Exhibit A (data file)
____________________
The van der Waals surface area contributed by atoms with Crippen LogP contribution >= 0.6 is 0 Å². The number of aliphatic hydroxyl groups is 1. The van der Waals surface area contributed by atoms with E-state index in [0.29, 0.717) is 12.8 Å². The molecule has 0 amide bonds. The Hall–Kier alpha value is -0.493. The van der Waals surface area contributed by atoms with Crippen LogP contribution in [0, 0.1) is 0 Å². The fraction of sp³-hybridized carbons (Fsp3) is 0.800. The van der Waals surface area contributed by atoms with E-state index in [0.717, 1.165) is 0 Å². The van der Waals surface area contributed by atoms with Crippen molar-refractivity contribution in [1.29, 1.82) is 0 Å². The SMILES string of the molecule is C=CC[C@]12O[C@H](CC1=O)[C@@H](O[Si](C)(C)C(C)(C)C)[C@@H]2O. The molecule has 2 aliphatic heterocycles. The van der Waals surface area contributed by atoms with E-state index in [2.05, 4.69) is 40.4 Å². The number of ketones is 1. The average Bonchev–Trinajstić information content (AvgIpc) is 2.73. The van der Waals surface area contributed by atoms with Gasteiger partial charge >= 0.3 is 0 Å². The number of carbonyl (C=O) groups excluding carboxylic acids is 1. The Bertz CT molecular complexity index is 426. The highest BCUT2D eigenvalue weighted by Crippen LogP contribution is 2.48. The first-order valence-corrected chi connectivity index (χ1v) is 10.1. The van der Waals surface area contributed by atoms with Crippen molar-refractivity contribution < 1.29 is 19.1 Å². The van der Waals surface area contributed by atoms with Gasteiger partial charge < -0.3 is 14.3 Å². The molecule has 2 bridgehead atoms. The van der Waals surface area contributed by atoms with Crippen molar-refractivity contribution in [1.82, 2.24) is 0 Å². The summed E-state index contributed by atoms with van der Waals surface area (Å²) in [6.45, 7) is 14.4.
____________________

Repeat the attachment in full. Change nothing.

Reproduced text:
The van der Waals surface area contributed by atoms with Crippen LogP contribution >= 0.6 is 0 Å². The number of aliphatic hydroxyl groups is 1. The van der Waals surface area contributed by atoms with E-state index in [0.29, 0.717) is 12.8 Å². The molecule has 0 amide bonds. The Hall–Kier alpha value is -0.493. The van der Waals surface area contributed by atoms with Crippen LogP contribution in [0, 0.1) is 0 Å². The fraction of sp³-hybridized carbons (Fsp3) is 0.800. The van der Waals surface area contributed by atoms with E-state index in [0.717, 1.165) is 0 Å². The van der Waals surface area contributed by atoms with Crippen molar-refractivity contribution in [1.29, 1.82) is 0 Å². The SMILES string of the molecule is C=CC[C@]12O[C@H](CC1=O)[C@@H](O[Si](C)(C)C(C)(C)C)[C@@H]2O. The molecule has 2 aliphatic heterocycles. The van der Waals surface area contributed by atoms with E-state index in [2.05, 4.69) is 40.4 Å². The number of ketones is 1. The average Bonchev–Trinajstić information content (AvgIpc) is 2.73. The van der Waals surface area contributed by atoms with Gasteiger partial charge >= 0.3 is 0 Å². The number of carbonyl (C=O) groups excluding carboxylic acids is 1. The Bertz CT molecular complexity index is 426. The highest BCUT2D eigenvalue weighted by Crippen LogP contribution is 2.48. The first-order valence-corrected chi connectivity index (χ1v) is 10.1. The van der Waals surface area contributed by atoms with Crippen molar-refractivity contribution < 1.29 is 19.1 Å². The van der Waals surface area contributed by atoms with Gasteiger partial charge < -0.3 is 14.3 Å². The molecule has 2 bridgehead atoms. The van der Waals surface area contributed by atoms with Crippen molar-refractivity contribution in [1.82, 2.24) is 0 Å². The summed E-state index contributed by atoms with van der Waals surface area (Å²) in [6.45, 7) is 14.4.